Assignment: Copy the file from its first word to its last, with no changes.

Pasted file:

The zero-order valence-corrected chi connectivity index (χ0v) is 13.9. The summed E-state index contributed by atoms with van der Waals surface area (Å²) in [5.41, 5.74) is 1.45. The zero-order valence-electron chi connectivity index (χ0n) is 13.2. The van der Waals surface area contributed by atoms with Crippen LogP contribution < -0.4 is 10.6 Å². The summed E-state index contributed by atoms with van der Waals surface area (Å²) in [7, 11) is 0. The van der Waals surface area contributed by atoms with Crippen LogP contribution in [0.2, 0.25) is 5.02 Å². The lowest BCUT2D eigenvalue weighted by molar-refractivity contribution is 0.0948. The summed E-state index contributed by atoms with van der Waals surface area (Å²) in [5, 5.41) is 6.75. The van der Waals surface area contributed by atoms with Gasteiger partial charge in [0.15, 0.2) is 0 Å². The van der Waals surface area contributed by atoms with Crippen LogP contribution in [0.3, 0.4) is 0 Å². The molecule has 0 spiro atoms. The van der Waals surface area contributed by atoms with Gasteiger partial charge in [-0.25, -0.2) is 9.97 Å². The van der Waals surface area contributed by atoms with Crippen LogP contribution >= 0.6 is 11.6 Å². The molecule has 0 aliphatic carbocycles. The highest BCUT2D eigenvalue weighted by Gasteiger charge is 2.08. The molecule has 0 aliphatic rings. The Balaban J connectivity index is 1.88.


The zero-order valence-corrected chi connectivity index (χ0v) is 13.9. The summed E-state index contributed by atoms with van der Waals surface area (Å²) in [5.41, 5.74) is 1.45. The zero-order valence-electron chi connectivity index (χ0n) is 13.2. The van der Waals surface area contributed by atoms with Crippen LogP contribution < -0.4 is 10.6 Å². The summed E-state index contributed by atoms with van der Waals surface area (Å²) in [7, 11) is 0. The van der Waals surface area contributed by atoms with Crippen LogP contribution in [0.2, 0.25) is 5.02 Å². The lowest BCUT2D eigenvalue weighted by molar-refractivity contribution is 0.0948. The summed E-state index contributed by atoms with van der Waals surface area (Å²) in [5, 5.41) is 6.75. The van der Waals surface area contributed by atoms with Gasteiger partial charge in [0.15, 0.2) is 0 Å². The van der Waals surface area contributed by atoms with Crippen LogP contribution in [0.3, 0.4) is 0 Å². The molecule has 0 spiro atoms. The van der Waals surface area contributed by atoms with Gasteiger partial charge in [-0.25, -0.2) is 9.97 Å². The van der Waals surface area contributed by atoms with Crippen LogP contribution >= 0.6 is 11.6 Å². The molecule has 0 aliphatic carbocycles. The highest BCUT2D eigenvalue weighted by Gasteiger charge is 2.08. The molecule has 0 aliphatic rings. The Balaban J connectivity index is 1.88.